Students Rev it up for HormelPublished 11:02am Friday, August 2, 2013
When readers browse through People Magazine or a number of other national publications, they’ll discover a new grab-and-go product from Hormel — and with it, a little taste of life at Austin High School.
Alex Laury, who graduated from Austin High School in May, was one of two students selected this summer to appear in ads for Rev, the new, ready-to-eat product from Hormel Foods.
An image of Laury sprinting up a set of bleachers at Wescott Field is now running in print ads across the country.
Rev, a wrap that combines cheese, deli meat and flatbread into a refrigerated package, is a first for Hormel, whose fridge items mostly consist of cuts of pork and turkey, and comes in eight varieties, including meat lovers pizza, italian Style Ham and Peppered Turkey.
It’s being marketed particularly to teenagers as a snack, while other brands’ products, like Kraft Foods’ Lunchables, tend to target younger children.
“As teens are so active in moving from activity to activity, they need real fuel from real protein to keep them performing at their best,” Holly Drennan, senior product manager of refrigerated foods division said.
Drennan said the ad featuring Laury conveys the sense that continual hard work and putting in time after hours is what leads to success, not just throwing the winning touchdown.
The same concept holds true for a second set of upcoming advertisements featuring Melissa Navoa, also a 2013 AHS graduate. Navoa will be shown practicing her cello late into the evening, Drennan said, putting in the time necessary to improve at her art.
“Right now we’re in process of working through the rotation of the ads,” Drennan said.
Laury and Navoa were not chosen at random. As seniors at AHS, both were in a marketing class that had collaborated with Hormel on the new product on an ongoing basis for the last two years.
“We helped the Hormel marketing team on a few occasions with developing more appealing product names,” Laury said, adding students also helped craft possible product extensions, such as a breakfast line of Rev.
The students offered early input on Rev’s design, branding and taste. They also helped Hormel decide which flavors would be most relevant to teenagers, Drennan said.
Laury said the idea behind Rev was to cater toward the mobile, activity-packed lifestyles of many students.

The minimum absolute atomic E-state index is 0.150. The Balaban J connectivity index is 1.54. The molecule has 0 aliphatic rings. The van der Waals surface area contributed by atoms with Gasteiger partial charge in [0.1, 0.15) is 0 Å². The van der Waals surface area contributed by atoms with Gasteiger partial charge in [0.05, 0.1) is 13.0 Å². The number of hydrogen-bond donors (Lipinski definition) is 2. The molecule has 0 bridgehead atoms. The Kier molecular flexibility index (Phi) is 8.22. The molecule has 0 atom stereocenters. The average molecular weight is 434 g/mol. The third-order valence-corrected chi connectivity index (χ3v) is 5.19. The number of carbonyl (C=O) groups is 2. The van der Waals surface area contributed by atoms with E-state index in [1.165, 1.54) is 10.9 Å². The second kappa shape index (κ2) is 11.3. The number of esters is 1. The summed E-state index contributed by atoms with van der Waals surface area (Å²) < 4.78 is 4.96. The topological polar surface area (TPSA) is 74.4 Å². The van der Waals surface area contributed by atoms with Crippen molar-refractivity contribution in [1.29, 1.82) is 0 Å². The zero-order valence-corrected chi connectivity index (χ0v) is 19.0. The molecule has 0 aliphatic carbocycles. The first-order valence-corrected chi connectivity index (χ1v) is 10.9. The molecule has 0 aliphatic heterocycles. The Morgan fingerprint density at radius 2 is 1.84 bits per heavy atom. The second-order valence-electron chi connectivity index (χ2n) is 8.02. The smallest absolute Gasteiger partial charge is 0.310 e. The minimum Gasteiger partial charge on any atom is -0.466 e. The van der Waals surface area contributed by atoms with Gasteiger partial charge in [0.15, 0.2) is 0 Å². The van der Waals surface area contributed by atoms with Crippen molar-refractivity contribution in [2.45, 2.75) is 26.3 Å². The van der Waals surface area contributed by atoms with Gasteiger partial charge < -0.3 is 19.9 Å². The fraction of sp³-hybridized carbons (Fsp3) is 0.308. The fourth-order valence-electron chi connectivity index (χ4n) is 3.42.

“They had learned that teenagers, when they’re done with a sport … they just want to eat anything they can find,” he said.
BBDO Proximity Minneapolis, an ad agency in the Twin Cities, held a pre-photo shoot where they snapped pictures of all the boys and girls up for consideration in the ad. Drennan said using local teenagers kept an authentic feel to a product that was developed in Austin.
Laury was later accepted as the campaign’s athlete because his body type fit what the advertisers were looking for. He said the ad was shot early in the morning, it was a good feeling to see everyone coordinate their time and focus to make him part of it.
“We dedicated a lot of time to it,” he said, adding the whole process was more complex than he expected and took about four hours.
The Rev campaign was the first time Laury had ever been a model in an advertisement. While some may be nervous at the thought of seeing themselves appear in publications across the country, he said he was happy to have the opportunity.
“I’m more excited than anything,” he said, adding he would consider modeling for another ad if the right opportunity came along.
While Laury and Navoa will only appear in print ads, the Rev ad campaign as a whole will cover other media formats, including television.
Hormel is likely to continue a partnership with the marketing class at AHS, Drennan said.
“It’s an exciting opportunity to engage with local community,” she said. “We’re really excited about this being one of the biggest new product launches in Hormel history.”